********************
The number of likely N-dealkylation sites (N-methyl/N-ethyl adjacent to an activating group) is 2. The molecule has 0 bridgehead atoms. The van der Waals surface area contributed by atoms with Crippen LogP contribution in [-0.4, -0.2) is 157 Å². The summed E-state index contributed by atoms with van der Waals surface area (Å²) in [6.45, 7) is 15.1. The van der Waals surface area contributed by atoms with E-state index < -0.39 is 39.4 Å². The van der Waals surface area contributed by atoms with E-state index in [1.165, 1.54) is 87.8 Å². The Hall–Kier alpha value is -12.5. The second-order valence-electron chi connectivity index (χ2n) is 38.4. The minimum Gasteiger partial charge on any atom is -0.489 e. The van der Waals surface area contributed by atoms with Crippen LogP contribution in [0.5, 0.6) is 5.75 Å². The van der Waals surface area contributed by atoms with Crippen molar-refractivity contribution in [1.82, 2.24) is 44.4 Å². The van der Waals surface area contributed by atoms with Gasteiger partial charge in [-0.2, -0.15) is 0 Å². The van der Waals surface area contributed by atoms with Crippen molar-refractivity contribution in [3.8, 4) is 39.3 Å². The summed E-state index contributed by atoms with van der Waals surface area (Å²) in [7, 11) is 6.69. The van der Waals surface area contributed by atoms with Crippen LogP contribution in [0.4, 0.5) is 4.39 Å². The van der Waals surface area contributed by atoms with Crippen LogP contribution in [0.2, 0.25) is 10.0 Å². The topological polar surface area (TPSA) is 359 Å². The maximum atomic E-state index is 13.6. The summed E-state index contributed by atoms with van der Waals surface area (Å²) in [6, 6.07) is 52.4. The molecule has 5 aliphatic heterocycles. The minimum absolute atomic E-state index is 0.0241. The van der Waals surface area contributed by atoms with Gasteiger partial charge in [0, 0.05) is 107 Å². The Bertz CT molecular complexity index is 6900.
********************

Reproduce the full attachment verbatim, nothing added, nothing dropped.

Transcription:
The number of likely N-dealkylation sites (N-methyl/N-ethyl adjacent to an activating group) is 2. The molecule has 0 bridgehead atoms. The van der Waals surface area contributed by atoms with Crippen LogP contribution in [-0.4, -0.2) is 157 Å². The summed E-state index contributed by atoms with van der Waals surface area (Å²) in [6.45, 7) is 15.1. The van der Waals surface area contributed by atoms with E-state index < -0.39 is 39.4 Å². The van der Waals surface area contributed by atoms with E-state index in [1.165, 1.54) is 87.8 Å². The Hall–Kier alpha value is -12.5. The second-order valence-electron chi connectivity index (χ2n) is 38.4. The minimum Gasteiger partial charge on any atom is -0.489 e. The van der Waals surface area contributed by atoms with Crippen LogP contribution in [0.5, 0.6) is 5.75 Å². The van der Waals surface area contributed by atoms with Crippen molar-refractivity contribution in [1.82, 2.24) is 44.4 Å². The van der Waals surface area contributed by atoms with Gasteiger partial charge in [-0.2, -0.15) is 0 Å². The van der Waals surface area contributed by atoms with Crippen molar-refractivity contribution in [3.8, 4) is 39.3 Å². The summed E-state index contributed by atoms with van der Waals surface area (Å²) in [7, 11) is 6.69. The van der Waals surface area contributed by atoms with Crippen LogP contribution in [0.4, 0.5) is 4.39 Å². The van der Waals surface area contributed by atoms with Crippen LogP contribution in [0.2, 0.25) is 10.0 Å². The topological polar surface area (TPSA) is 359 Å². The maximum atomic E-state index is 13.6. The summed E-state index contributed by atoms with van der Waals surface area (Å²) in [6, 6.07) is 52.4. The molecule has 5 aliphatic heterocycles. The minimum absolute atomic E-state index is 0.0241. The van der Waals surface area contributed by atoms with Gasteiger partial charge in [0, 0.05) is 107 Å². The Bertz CT molecular complexity index is 6900.